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Documentation of sit-stand table usage patterns and associated biomechanical exposures of office workers over a 2-month intervention period

Adjustable sit-stand desk being used in a standing position

Adjustable sit-stand desk being used in a standing position
Adjustable sit-stand desk being used in a standing position


Office workers generally spend the majority of daily work-time sitting, and prolonged sitting is associated with several health risks such as obesity and type II diabetes.


To determine the effectiveness of sit-stand workstations to reduce occupational sitting time among computerized office workers over a sustained intervention period, compare 2 different sit-stand based interventions, and to quantify the associated effects on biomechanical exposures.


Office workers in a university setting in Brazil were provided sit-stand workstations and their behaviors were documented in real work settings over a 2-month intervention period.

Two kinds of sit-stand table interventions were developed: One group of workers were provided with a standard electronically controlled table that they could use according to their own discretion; the second group was provided with a semi-automated system prompting the user to stand for 10 minutes after every 50 minutes of accumulated sitting.

Currently, we are studying the way the workers used both these interventions, whether they had any effect in reducing total sitting time over a work day and breaking up continuous sitting into alternating patterns of sit and stand. We are also analyzing the effects of individual table usage patterns on postures and muscle activities in the neck-shoulder, hand-arm and low-back regions, as well as on perceptions of fatigue and productivity and musculoskeletal symptoms.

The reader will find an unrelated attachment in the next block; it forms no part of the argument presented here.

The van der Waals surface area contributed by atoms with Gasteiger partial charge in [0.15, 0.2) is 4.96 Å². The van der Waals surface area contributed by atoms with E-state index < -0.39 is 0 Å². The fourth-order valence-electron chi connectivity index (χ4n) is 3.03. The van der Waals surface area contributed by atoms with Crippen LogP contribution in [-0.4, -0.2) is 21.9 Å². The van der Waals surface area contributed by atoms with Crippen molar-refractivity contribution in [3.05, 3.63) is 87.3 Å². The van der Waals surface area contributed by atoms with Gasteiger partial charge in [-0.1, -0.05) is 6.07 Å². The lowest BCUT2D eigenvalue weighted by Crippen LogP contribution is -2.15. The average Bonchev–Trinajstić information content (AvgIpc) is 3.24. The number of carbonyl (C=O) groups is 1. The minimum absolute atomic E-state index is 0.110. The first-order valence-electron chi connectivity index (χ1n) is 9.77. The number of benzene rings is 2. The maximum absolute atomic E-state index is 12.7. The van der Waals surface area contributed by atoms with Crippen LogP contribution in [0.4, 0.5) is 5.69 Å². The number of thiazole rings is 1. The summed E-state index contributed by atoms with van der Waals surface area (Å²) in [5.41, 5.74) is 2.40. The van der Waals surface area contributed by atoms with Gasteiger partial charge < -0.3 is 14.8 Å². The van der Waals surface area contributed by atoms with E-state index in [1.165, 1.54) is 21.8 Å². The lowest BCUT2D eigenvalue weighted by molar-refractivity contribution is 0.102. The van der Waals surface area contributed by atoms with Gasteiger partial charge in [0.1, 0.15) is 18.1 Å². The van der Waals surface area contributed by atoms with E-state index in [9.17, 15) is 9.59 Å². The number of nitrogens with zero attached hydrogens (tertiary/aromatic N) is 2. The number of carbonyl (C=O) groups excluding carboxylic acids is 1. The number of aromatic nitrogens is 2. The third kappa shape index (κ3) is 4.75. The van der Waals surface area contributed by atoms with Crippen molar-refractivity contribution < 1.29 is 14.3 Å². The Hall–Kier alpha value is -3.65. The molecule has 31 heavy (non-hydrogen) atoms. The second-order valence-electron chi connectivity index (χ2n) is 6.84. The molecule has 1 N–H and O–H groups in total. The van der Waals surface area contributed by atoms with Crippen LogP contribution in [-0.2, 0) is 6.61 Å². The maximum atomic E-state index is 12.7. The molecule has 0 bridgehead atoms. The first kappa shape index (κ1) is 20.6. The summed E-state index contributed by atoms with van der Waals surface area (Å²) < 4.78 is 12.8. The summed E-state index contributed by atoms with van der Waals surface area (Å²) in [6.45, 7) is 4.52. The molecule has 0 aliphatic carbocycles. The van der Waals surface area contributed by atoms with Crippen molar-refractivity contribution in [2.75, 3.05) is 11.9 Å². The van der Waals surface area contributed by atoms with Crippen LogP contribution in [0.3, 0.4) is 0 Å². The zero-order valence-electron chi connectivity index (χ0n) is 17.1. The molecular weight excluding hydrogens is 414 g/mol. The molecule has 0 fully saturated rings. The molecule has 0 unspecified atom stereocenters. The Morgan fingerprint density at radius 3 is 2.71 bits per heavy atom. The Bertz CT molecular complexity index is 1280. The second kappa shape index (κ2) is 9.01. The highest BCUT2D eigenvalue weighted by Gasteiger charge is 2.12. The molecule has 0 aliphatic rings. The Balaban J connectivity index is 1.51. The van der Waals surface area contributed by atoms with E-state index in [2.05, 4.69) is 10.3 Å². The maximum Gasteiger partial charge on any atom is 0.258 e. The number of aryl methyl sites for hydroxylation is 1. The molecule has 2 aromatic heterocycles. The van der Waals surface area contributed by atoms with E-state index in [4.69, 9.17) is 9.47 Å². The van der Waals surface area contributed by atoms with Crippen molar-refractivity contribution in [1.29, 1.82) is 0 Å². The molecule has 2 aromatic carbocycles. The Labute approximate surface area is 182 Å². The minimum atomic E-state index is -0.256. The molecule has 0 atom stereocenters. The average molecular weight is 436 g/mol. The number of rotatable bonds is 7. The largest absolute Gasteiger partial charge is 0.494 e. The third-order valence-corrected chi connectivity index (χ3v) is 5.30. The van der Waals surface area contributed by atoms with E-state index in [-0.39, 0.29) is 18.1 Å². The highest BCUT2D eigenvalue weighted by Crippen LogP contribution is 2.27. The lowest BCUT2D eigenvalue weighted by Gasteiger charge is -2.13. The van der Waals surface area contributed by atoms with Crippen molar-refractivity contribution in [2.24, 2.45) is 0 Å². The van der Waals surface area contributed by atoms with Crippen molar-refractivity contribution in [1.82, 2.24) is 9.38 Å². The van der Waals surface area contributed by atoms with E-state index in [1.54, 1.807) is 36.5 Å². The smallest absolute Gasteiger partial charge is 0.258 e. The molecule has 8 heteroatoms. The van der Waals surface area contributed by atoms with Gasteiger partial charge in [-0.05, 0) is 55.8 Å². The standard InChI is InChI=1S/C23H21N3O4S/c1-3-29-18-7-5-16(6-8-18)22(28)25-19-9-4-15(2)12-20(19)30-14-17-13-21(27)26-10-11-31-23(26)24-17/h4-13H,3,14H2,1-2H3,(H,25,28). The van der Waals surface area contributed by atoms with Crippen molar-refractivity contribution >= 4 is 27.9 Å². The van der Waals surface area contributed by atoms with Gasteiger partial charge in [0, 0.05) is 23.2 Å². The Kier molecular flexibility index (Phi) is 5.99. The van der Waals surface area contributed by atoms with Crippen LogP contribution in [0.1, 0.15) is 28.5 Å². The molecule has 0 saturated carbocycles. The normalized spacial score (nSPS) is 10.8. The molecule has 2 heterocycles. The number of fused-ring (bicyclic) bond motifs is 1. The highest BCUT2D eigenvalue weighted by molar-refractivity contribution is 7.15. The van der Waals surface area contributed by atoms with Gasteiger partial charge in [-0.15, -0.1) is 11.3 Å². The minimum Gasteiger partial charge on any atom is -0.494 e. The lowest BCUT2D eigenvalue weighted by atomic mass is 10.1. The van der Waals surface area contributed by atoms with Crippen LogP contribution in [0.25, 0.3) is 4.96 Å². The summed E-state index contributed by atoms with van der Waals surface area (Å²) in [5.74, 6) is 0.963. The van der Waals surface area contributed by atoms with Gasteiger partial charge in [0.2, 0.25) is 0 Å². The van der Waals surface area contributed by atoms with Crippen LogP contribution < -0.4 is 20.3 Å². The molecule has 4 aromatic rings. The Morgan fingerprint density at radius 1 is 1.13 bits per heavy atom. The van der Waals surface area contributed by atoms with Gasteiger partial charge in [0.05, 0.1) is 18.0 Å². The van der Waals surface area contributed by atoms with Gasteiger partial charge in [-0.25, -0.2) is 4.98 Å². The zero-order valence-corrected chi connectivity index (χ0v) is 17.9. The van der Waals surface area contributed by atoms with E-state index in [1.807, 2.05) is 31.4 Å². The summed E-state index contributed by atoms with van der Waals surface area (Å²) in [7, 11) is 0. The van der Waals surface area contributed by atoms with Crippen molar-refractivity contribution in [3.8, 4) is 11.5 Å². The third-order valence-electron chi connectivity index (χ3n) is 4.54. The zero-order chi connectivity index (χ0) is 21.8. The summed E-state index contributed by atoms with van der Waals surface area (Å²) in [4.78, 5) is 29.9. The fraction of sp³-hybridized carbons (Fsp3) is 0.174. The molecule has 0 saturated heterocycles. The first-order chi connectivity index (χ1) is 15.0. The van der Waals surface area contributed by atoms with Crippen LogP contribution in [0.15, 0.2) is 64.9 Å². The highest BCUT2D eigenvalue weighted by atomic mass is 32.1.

This project is an international research collaboration between Virginia Tech, the Federal University of Sao Carlos in Brazil, and the University of Gavle in Sweden.

PI: Divya Srinivasan (Virginia Tech)

Researcher: Dechristian Barbieri (Federal University of São Carlos, Brazil)


  • São Paulo Research Foundation
  • The National Council of Technological and Scientific Development in Brazil
  • The Swedish Research Council for Health, Working Life and Welfare

Period: 2014 - 2017